Study Strategies: Tests and Exams
Whether you’re going through university exams or are feeling the pressure of evaluations in high school, this is a stressful time of year for all students. If you want to do really well, no doubt you could use all the tips you can get.
Here are three study strategies to keep in mind when preparing for tests and exams.
Plan ahead. If you have a test coming up, make the most of your time leading up to it in order to figure out the best way to prepare. Use a calendar and assign yourself small tasks every few days (e.g. “summary notes for Chapter 1”, “review glossary”). This will ensure that the big, scary evaluation worth a chunk of your final grade doesn’t catch you off-guard; as a result, you’ll do better. This is also a good strategy with which to integrate planning tools you may already use (agendas, to-do lists, etc.).
Tip: For those of you who tend to procrastinate, you can still make good use of this strategy by creating a “Crash Course” list of things to cover in the limited time you have. (That said, procrastination is definitely not a good study strategy, so in the future make sure you leave yourself enough time to study properly.)
Reformulate. Studying straight out of the textbook will get you nowhere (except maybe remembering a couple of sentences word-for-word). Instead, make notes on the material and organize it in your own way. It’s a good idea to formulate lists of key concepts and important things you need to remember, based on (but not just copying) your full lectures and readings. Don’t be afraid to mix media, too: if you like to organize (or if you really need the help), make yourself a study package of raw notes, summaries, flash cards, and whatever else might come in handy.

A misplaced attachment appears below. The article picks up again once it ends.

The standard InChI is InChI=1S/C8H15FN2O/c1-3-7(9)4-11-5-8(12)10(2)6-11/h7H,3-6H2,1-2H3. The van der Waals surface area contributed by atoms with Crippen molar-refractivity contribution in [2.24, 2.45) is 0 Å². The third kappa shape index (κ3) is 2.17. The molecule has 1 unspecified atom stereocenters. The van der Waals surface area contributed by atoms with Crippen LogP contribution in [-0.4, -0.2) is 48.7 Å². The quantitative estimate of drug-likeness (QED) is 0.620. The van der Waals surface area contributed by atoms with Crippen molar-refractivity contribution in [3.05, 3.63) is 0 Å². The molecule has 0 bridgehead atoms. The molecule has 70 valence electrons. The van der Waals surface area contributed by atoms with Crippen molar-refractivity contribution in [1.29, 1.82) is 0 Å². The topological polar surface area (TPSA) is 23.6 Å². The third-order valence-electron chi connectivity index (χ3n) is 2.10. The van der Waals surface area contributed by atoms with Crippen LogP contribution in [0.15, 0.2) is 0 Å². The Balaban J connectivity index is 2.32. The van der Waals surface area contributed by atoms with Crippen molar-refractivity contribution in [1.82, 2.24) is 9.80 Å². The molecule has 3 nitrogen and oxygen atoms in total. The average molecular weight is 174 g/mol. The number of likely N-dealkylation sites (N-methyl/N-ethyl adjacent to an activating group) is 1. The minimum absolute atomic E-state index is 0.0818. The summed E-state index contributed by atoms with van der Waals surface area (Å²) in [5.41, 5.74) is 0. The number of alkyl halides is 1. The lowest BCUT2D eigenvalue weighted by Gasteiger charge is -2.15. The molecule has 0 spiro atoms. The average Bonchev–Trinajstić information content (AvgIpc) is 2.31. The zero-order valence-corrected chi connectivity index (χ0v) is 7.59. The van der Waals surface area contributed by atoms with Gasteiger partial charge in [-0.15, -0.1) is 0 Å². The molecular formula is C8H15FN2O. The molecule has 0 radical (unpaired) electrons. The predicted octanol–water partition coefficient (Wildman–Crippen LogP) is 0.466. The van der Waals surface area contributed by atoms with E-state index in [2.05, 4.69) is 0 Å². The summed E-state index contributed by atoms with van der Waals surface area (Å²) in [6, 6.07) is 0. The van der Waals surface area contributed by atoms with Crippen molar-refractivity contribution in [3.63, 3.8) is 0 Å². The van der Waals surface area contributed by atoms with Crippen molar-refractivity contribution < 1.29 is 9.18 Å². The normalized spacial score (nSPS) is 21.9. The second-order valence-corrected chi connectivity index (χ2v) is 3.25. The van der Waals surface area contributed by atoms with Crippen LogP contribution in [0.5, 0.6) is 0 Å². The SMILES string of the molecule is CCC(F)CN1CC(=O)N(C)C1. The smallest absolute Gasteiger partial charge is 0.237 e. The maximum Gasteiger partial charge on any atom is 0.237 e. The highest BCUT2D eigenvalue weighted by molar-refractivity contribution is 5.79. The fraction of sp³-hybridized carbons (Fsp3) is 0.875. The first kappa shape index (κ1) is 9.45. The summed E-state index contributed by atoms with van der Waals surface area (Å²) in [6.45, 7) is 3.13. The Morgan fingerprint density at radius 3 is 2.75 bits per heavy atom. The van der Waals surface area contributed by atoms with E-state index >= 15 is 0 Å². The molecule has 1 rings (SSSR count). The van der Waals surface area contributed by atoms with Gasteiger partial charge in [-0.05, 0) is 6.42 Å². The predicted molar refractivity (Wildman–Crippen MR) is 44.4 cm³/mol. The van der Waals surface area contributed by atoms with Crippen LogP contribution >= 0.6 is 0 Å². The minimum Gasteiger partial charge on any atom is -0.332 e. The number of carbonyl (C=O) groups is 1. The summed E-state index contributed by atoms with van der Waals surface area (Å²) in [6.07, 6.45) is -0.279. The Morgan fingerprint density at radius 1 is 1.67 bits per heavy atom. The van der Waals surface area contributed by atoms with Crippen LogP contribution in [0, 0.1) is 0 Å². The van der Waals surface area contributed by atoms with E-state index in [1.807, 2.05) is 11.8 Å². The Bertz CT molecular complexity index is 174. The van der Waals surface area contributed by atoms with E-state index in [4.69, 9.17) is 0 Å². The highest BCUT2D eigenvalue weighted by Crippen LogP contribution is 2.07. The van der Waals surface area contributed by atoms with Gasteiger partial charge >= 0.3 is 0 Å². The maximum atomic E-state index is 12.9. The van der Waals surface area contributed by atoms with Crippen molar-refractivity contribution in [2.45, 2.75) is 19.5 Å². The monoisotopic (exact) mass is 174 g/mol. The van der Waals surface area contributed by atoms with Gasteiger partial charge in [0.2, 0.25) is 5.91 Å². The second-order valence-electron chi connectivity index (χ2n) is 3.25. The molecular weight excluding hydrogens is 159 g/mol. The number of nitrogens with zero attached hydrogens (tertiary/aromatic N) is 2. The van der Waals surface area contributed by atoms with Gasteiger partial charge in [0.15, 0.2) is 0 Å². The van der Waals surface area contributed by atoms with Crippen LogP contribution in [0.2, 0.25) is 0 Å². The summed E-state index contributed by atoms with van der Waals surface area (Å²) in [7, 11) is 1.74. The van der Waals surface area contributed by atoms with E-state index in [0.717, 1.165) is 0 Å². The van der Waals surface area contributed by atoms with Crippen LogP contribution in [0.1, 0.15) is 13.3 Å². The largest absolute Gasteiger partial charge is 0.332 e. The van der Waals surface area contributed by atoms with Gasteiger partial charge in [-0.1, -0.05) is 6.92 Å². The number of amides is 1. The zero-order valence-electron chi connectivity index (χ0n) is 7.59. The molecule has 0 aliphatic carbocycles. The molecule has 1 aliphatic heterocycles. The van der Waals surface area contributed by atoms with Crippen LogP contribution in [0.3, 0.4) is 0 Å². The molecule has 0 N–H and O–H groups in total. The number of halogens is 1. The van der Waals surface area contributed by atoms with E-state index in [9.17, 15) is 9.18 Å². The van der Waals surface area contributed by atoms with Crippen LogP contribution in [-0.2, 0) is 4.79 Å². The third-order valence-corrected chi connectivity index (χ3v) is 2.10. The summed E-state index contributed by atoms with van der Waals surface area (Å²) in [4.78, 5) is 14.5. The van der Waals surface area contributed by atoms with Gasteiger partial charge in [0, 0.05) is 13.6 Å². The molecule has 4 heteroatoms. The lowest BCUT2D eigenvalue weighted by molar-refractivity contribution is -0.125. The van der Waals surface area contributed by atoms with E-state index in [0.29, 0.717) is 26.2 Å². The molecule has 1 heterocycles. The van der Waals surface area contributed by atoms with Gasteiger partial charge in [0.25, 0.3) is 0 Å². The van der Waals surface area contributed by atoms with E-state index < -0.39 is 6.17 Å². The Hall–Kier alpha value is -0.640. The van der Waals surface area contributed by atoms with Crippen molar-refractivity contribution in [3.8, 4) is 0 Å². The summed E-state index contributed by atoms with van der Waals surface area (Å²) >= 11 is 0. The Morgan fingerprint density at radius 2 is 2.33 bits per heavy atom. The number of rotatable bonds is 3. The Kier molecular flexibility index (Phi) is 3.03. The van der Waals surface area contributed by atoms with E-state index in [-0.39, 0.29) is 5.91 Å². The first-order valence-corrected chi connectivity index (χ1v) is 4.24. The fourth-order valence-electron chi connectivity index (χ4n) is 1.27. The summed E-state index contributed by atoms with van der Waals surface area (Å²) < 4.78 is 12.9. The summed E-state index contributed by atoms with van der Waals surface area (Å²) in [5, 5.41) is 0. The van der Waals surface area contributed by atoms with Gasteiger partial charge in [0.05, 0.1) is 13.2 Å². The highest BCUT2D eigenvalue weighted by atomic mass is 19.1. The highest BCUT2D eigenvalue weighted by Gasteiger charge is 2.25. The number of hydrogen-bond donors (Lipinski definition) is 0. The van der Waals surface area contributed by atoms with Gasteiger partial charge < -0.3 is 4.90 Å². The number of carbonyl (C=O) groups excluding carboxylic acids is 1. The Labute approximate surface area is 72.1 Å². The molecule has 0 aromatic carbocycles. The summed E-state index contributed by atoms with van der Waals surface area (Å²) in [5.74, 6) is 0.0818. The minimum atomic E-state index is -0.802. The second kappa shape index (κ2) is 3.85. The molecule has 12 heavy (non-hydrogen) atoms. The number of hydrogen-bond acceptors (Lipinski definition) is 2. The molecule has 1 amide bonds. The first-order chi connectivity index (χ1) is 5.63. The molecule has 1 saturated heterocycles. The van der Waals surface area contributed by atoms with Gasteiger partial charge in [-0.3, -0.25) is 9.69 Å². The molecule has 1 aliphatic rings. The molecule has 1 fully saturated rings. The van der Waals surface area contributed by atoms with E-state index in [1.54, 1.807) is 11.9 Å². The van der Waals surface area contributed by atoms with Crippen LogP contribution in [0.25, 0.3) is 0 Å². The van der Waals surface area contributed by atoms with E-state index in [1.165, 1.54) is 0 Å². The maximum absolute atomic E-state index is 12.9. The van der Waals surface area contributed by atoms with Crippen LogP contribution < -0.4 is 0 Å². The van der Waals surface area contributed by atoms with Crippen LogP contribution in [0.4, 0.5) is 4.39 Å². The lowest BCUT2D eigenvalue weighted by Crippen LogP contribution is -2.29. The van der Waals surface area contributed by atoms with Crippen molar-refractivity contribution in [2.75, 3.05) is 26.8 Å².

Tip: Tailor this strategy according to the type of evaluation, as well as the course being taught. For example, studying French parts of speech might make good use of those flashcards, but practice tests may be a better strategy if you’re writing an algebra test.
Study in groups. Before you groan about the horrors of “group-work” assignments (in which one person—maybe even you—winds up doing all the work), consider the fact that group studying can positively influence your test performance. Discussing the material and applying it outside of the classroom will help you remember it better. Plus, study groups offer you an opportunity to help others who don’t know the material as well as you do, which is not just a nice thing to do—if you can teach what you’re doing to someone else, then you probably know what you’re talking about.
Tip: Study groups can have low turnouts, so hold people accountable. Give everyone a task to perform prior to the session (e.g. to take notes on a specific chapter) and check in with them to make sure they’re still involved.
With those strategies in your back pocket, hard work, and a little luck, you’re sure to ace your next evaluation!